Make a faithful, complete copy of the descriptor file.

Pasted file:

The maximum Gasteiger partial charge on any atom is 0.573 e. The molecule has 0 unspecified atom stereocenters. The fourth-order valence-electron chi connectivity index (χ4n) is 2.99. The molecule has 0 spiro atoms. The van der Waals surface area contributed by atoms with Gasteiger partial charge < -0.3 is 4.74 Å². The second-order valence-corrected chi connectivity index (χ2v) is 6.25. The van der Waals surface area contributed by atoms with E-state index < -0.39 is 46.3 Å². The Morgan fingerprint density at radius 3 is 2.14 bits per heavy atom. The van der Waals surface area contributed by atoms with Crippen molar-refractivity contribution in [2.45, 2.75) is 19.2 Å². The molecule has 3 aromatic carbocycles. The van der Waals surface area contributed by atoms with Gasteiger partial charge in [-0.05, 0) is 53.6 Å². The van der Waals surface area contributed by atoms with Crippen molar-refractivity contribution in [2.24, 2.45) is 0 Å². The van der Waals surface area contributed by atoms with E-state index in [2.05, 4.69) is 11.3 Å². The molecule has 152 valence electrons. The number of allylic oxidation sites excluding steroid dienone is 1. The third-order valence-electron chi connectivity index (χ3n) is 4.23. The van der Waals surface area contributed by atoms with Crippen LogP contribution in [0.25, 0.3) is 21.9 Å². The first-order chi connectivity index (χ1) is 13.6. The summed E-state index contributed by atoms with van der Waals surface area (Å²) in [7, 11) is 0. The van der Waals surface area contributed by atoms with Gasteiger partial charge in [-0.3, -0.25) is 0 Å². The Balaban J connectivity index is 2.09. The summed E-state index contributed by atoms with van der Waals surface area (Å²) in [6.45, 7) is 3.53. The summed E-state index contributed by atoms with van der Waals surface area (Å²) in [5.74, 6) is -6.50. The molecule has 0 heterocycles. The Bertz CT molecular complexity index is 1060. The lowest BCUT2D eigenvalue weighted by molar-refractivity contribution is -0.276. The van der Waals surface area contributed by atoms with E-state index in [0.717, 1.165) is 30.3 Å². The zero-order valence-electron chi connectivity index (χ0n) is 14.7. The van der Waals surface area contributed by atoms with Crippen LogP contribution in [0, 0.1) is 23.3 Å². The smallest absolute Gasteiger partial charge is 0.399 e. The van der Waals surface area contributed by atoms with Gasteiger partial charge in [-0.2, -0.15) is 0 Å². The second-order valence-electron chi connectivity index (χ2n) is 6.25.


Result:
The maximum Gasteiger partial charge on any atom is 0.573 e. The molecule has 0 unspecified atom stereocenters. The fourth-order valence-electron chi connectivity index (χ4n) is 2.99. The molecule has 0 spiro atoms. The van der Waals surface area contributed by atoms with Gasteiger partial charge < -0.3 is 4.74 Å². The second-order valence-corrected chi connectivity index (χ2v) is 6.25. The van der Waals surface area contributed by atoms with E-state index < -0.39 is 46.3 Å². The Morgan fingerprint density at radius 3 is 2.14 bits per heavy atom. The van der Waals surface area contributed by atoms with Crippen molar-refractivity contribution in [2.45, 2.75) is 19.2 Å². The molecule has 3 aromatic carbocycles. The van der Waals surface area contributed by atoms with Gasteiger partial charge in [-0.05, 0) is 53.6 Å². The van der Waals surface area contributed by atoms with Crippen molar-refractivity contribution in [2.24, 2.45) is 0 Å². The van der Waals surface area contributed by atoms with E-state index in [2.05, 4.69) is 11.3 Å². The molecule has 152 valence electrons. The number of allylic oxidation sites excluding steroid dienone is 1. The third-order valence-electron chi connectivity index (χ3n) is 4.23. The van der Waals surface area contributed by atoms with Crippen LogP contribution in [0.25, 0.3) is 21.9 Å². The first-order chi connectivity index (χ1) is 13.6. The summed E-state index contributed by atoms with van der Waals surface area (Å²) in [7, 11) is 0. The van der Waals surface area contributed by atoms with Gasteiger partial charge in [-0.3, -0.25) is 0 Å². The Balaban J connectivity index is 2.09. The summed E-state index contributed by atoms with van der Waals surface area (Å²) in [6.45, 7) is 3.53. The summed E-state index contributed by atoms with van der Waals surface area (Å²) in [5.74, 6) is -6.50. The molecule has 0 heterocycles. The Bertz CT molecular complexity index is 1060. The lowest BCUT2D eigenvalue weighted by molar-refractivity contribution is -0.276. The van der Waals surface area contributed by atoms with E-state index in [0.717, 1.165) is 30.3 Å². The zero-order valence-electron chi connectivity index (χ0n) is 14.7. The van der Waals surface area contributed by atoms with Crippen LogP contribution in [0, 0.1) is 23.3 Å². The smallest absolute Gasteiger partial charge is 0.399 e. The van der Waals surface area contributed by atoms with Gasteiger partial charge in [-0.2, -0.15) is 0 Å². The second-order valence-electron chi connectivity index (χ2n) is 6.25.